Like many organisations, lots of our clients review their pay in the first quarter of the year. As part of their preparation, they’ll ask us what is happening in the market. Not surprisingly, it’s a question that is top of the list this year.
Here is a quick round up of some of the helpful published data:
The CIPD published their quarterly Labour Market Outlook report in January 2021. This regular forward-looking report shows pay review intentions for the coming year. The overall base pay increase prediction for the next 12-month remain at 1%. By sector:
- the private sector has shot up from 0% last quarter to 1.5%
- the public sector backtracked from 2% to 0% (a likely result of the Chancellor’s Spending Review)
- the voluntary sector fell slightly from 1.7% to 1.4%
- the proportion of employers planning to postpone a pay review in the next year remains high (28%) and is particularly prevalent in hospitality (46%) and business services (33%)
Kornferry has published their 2021 Global salary survey and the predictions for 2021 indicate:
- of UK organisations awarding salary increases, the award is lower than last year at 1.9%, compared to 2.5% in 2020. If organisations predicting pay freezes are excluded, the 2021 figure is 2.3%
- globally only 35% of organisations plan to implement pay awards for all employees with many taking a more targeted approach (33% plan to award increases to 50% of employees or fewer)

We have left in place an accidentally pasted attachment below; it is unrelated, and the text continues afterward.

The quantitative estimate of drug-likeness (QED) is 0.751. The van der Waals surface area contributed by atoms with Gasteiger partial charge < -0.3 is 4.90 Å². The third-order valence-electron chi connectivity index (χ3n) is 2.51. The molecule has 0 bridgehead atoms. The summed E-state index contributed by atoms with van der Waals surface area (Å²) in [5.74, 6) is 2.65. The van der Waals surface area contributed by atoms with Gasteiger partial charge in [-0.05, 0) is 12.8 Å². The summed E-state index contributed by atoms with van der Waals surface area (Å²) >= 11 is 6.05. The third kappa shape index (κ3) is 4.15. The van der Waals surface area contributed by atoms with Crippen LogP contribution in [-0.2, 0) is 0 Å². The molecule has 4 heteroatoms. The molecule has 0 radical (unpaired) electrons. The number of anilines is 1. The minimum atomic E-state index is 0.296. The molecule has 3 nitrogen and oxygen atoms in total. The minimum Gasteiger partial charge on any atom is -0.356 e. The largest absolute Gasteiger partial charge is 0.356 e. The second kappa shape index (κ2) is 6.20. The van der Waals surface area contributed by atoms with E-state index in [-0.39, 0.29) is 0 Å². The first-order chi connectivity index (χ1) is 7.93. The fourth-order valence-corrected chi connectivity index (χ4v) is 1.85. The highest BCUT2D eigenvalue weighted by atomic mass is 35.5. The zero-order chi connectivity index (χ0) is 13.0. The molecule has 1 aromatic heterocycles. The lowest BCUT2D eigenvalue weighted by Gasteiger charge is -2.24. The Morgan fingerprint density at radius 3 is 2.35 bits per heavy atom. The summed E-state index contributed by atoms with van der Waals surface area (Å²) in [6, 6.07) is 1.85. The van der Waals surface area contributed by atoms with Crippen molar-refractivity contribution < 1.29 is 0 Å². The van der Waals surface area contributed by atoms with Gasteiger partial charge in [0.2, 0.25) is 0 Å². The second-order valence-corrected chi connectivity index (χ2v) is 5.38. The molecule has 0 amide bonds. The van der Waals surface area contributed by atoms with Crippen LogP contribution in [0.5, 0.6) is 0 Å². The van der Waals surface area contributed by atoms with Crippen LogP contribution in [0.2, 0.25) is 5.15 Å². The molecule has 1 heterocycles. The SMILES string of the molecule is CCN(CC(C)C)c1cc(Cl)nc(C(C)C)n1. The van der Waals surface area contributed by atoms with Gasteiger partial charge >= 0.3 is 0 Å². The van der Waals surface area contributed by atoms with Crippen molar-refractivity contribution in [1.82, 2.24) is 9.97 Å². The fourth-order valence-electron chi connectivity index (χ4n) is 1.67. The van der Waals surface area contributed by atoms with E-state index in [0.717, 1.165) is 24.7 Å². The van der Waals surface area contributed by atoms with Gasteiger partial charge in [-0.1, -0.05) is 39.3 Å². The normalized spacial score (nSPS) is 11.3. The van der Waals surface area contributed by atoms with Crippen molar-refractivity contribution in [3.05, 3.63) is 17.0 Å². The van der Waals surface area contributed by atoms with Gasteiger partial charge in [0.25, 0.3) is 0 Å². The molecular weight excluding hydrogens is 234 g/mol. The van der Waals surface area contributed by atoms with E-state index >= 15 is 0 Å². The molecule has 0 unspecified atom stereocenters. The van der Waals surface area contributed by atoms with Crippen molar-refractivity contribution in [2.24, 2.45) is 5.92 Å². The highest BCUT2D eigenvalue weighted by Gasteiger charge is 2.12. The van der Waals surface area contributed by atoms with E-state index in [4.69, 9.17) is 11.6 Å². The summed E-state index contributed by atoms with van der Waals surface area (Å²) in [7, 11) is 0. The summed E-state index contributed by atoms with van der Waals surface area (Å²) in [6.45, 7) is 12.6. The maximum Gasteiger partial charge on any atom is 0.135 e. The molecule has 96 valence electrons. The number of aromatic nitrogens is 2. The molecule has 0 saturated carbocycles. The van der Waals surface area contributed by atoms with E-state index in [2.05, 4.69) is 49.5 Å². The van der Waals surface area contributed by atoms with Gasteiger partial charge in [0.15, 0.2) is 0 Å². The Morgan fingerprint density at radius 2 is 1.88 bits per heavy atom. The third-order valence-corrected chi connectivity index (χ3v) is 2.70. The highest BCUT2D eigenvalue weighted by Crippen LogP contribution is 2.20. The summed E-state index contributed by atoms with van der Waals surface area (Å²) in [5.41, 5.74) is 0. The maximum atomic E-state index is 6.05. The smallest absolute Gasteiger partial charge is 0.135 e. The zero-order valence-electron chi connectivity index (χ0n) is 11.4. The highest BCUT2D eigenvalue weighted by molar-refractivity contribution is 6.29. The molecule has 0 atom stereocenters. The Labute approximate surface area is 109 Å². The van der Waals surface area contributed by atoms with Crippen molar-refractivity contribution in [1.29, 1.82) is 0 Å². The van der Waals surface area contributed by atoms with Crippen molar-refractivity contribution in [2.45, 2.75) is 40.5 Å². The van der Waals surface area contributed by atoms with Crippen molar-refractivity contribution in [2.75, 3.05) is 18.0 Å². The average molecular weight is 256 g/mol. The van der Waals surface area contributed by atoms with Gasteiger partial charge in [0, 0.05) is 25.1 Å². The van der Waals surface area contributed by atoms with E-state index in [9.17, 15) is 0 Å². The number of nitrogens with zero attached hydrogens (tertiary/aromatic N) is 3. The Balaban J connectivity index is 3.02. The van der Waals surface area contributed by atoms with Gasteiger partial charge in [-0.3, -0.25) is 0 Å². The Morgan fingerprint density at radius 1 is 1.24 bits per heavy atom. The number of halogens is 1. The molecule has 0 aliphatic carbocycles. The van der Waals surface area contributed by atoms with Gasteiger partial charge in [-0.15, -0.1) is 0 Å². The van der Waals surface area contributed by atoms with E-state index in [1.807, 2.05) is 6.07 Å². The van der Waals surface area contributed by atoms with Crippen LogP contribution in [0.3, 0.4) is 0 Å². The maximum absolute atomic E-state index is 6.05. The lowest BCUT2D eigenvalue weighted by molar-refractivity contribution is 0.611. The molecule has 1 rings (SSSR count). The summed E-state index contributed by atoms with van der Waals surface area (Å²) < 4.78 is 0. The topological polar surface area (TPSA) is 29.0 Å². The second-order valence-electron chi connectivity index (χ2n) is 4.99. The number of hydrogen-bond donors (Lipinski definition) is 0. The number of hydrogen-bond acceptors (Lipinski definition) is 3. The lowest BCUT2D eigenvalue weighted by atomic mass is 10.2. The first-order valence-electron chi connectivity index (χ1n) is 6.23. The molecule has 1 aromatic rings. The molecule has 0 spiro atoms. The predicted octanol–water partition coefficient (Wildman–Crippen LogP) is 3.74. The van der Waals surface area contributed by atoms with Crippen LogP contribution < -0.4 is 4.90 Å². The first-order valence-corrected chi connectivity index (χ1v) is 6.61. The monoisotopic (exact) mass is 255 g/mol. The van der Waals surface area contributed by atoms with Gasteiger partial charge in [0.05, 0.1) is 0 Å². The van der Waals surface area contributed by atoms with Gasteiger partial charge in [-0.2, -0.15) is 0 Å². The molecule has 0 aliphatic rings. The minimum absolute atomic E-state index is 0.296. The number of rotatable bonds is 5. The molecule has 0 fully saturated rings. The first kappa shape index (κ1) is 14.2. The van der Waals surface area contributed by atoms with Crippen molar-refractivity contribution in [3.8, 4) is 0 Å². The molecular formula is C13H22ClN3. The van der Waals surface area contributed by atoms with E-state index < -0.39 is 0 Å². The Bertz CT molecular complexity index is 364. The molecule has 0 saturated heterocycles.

Willis Towers Watson also published some pay predictions for 2021 which:
- predicts fewer pay freezes in the private sector (only 3%) compared to 2020 (33%)
- average pay budgets of 2.4% compared to 2.2% awarded last year
- anticipate a more targeted approach to pay awards rather than across the board increases
It’s worth noting that Kornferry and Willis Towers Watson survey participants are likely (although not exclusively) to be multinationals.
2021 actual data
The Government’s autumn 2020 Spending Review, set out a pay freeze for all those working in the public sector in 2021 apart from NHS doctors and nurses and low-paid staff (those earning less than £24,000).
A National Living Wage increase of 2.2% was announced in November 2020 (effective April 2021).
The January 2021 Average weekly earnings report from the Office of National Statistics reports on data collected between September and November 2020. Although it shows an increase in average UK weekly earnings of 3.6%, the data is skewed by many low paid jobs in retail, hospitality etc. that have been lost.
XpertHR has published data for the three months to the end of Jan 2021 showing:
- the first pay awards effective in 2021 are lower than those recorded throughout 2020
- in the three months to the end of January 2021 the median pay award is 1%
- nearly 80% of pay awards in the latest three-month period are lower than the same group of employees received a year earlier
- pay freezes remain at about 33%
- private sector participating companies are predicting median awards to be 1% which is in line with the actual reported above
Of course, this is only one factor in your decision making and much will depend your industry, sector, performance and affordability. There’s certainly a lot to be thinking about this year.
Image courtesy of smeloans